So, in summary, an eclipse happens somewhere on Earth if it's a full or new moon and its orbit intersects the ecliptic.

The Moons Orbit and Eclipse Occurrence in Detail

The moon's orbital period does not fit nicely a certain number of times into Earth's orbital period around the sun. So every year the moon does 12 orbits and a partial orbit(technically the moon does 13 orbits and a little bit(here 1 orbit is when the moon is in same position relative to the background stars(this is called sidereal month)), but because the Earth orbits the sun the moon has to travel further to have the same phase again so there are only 12 and a little bit phase cycles(synodic months)). These partial orbits add up so that after 18 years and 11 and 1/3 days the Earth's year and the moon's orbital period align again. This is why every 18 years and 11 and 1/3 days the moon will have the same phase as it had on the same day 18 years and 11 and 1/3 days ago. This is called the Saros cycle.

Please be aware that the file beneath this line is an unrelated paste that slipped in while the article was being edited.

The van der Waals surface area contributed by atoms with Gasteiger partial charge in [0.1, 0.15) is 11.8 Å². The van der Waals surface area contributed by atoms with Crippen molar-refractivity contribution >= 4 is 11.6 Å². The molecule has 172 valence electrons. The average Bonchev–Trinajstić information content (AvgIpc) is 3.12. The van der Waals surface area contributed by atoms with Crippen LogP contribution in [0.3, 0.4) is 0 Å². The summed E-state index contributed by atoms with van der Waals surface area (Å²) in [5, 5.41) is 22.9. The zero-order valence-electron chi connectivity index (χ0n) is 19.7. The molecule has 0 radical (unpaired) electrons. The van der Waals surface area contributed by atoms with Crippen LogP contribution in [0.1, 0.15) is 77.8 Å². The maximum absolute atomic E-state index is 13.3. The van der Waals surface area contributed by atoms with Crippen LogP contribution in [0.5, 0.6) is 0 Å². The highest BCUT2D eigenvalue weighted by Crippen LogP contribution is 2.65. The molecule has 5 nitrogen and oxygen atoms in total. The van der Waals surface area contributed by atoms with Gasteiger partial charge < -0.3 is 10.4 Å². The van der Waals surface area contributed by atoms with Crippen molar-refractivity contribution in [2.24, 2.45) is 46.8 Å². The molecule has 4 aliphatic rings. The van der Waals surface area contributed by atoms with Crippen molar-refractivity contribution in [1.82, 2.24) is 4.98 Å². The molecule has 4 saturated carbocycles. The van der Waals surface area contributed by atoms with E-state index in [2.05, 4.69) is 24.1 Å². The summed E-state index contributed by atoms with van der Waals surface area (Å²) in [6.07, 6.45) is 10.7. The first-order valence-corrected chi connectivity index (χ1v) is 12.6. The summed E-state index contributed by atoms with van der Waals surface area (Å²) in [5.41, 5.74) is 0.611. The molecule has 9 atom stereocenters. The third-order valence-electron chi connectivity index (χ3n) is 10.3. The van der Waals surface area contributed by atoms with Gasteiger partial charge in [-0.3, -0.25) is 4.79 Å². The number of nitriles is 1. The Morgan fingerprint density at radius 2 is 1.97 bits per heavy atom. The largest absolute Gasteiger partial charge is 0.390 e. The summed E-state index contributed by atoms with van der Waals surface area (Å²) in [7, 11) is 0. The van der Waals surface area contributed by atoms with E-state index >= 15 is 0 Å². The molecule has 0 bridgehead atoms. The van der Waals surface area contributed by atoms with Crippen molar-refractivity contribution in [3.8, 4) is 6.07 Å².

So after 18 years and 11 and 1/3 days the same eclipses will occur again. But because of the 1/3 day the eclipses will not be visible at the same location on Earth but rather 1/3 Earth rotations(~8hours) westward(Earth rotates eastward aka from west to east).
So in theory every 3 saros cycles(~54years)(called exeligmos) the same eclipse should occur at the same location on Earth. This is true for lunar eclipses since they are visible everywhere on the night side of the Earth. But this is not the case for solar eclipses which reoccurs at a similar location but more north or south. Why?
Because the moon's orbit is not a static ellipse:

New moon to new moon=~29.5 days(synodic month)